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Gail Vaz -Oxlade personal finance guru
Gail Vaz -Oxlade personal finance guru

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I am 56 yrs. old, divorced for 4 yrs and receiving spousal support after 33 yrs. of marriage and being a stay at home mom. I have 3 grown children all independent and in university. In 2004, once the kids were launched, I went back to University and graduated 2 yrs ago with a Masters degree in a field with excellent job opportunities. However, due to the recession, I have been laid off and am now unemployed!

I have no savings, no RRSPs, rent a home (with a low rent), have just paid off all my university costs and have little debt. This summer I will receive an inheritance of approx. $150,000.00. My dream is to buy a small home and try to pay it off in 10 years, (a challenge in Vancouver's overinflated real estate market). I am afraid that my mounting uncertainty and panic (my new career was supposed to be the answer to my worries) will cause me to take a wrong turn while planning my financial future...and I am running out of time. What do you recommend for late starters like me? Is it too late? The more I learn the more paralyzed I feel.

Gail Vaz-Oxlade: Cecilia, late bloomer or early bloomer, it is only important that you have bloomed! Good for you for getting debt free too. You're doing well, and now it's important not to panic. I'm not sure what you career is, but the first question I would ask is this: Are your skills portable? If you can find another place in the country to work, then you can put those skills you've worked so hard for into high gear. As for you $150K inheritance, that won't go far in the real estate market you're currently in, but may take you a nice long way to mortgage-free in another location. I know that the ties that bind are often tight when it comes to staying where we've rooted, but you might want to consider the options available in another location.

If relocation is out of the question, I would strong recommend you get yourself a first-class financial advisor and let him or her help you decide how best to invest that money for your retirement. Since you do not currently have a job, you can't get a mortgage. If you are hell-bent on home ownership, then the only other thing I might suggest is that you find two or three like-minded people who you could share your home with - yes, roomies - and use the income from them to pay down your mortgage as fast as possible. (At least one of them should be handy with a screwdriver!) Good luck.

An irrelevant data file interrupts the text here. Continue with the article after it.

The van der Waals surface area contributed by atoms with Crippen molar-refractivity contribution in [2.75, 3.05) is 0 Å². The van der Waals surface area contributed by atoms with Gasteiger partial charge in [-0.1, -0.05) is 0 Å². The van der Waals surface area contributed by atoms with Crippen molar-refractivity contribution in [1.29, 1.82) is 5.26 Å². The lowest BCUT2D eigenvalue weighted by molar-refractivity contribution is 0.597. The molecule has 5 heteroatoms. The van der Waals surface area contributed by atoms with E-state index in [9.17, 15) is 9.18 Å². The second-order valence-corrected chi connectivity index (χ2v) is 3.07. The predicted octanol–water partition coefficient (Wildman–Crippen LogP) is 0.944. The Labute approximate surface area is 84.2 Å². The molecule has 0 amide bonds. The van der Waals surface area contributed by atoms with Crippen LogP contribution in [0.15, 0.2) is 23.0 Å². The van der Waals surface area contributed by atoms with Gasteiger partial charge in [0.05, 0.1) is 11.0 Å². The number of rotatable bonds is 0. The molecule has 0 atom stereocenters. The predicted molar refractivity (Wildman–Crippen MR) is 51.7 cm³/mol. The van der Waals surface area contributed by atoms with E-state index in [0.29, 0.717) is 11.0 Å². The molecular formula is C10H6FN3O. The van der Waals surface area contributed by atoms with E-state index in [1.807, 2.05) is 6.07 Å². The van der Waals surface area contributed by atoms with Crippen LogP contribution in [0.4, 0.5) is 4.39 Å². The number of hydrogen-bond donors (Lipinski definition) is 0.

Helen writes: I have watched your show frequently and enjoy it very much. One situation that I have not seen you discuss on your show, is how to make a decision when one partner in a marriage wants to go back to school. I am in the situation where my husband (51 years) wants to go to grad school to pursue a degree that he started 16 years ago and never completed. He was laid off from his job in Decmber 2008 and still has not found a new job. So he is thinking seriously of going back to school. He currently has a BSc degree, one university level certificate and 2 advanced diplomas from a community college. He has also started taking courses in different college level programs. With all of these qualifications, he has not been able to get a good career job.

My question is, how can we balance out his desire to pursue a graduate degree against the working time left (I'm 55), the costs of returning to school (school costs, lost wages and lost pension contributions), and the risk of not being able to get a job when completed (especially if he is 2 or 3 years older).

We own our own home (still with a pretty big mortgage), have no debt. I have a some investments in RRSPs and will get a small work pension when I retire. My husband has very little in terms of retirement savings and, so far, no work pension accummulated. I would appreciate your advice on this. On the one had I would like to support him in returning to school to fulfill his dream. On the other hand, I am very concerned about paying off the house before retirment and saving enough in order to have a decent retirement and to move to BC where housing is very expensive but where all of our children and their families live. Thanks for your advice on this.

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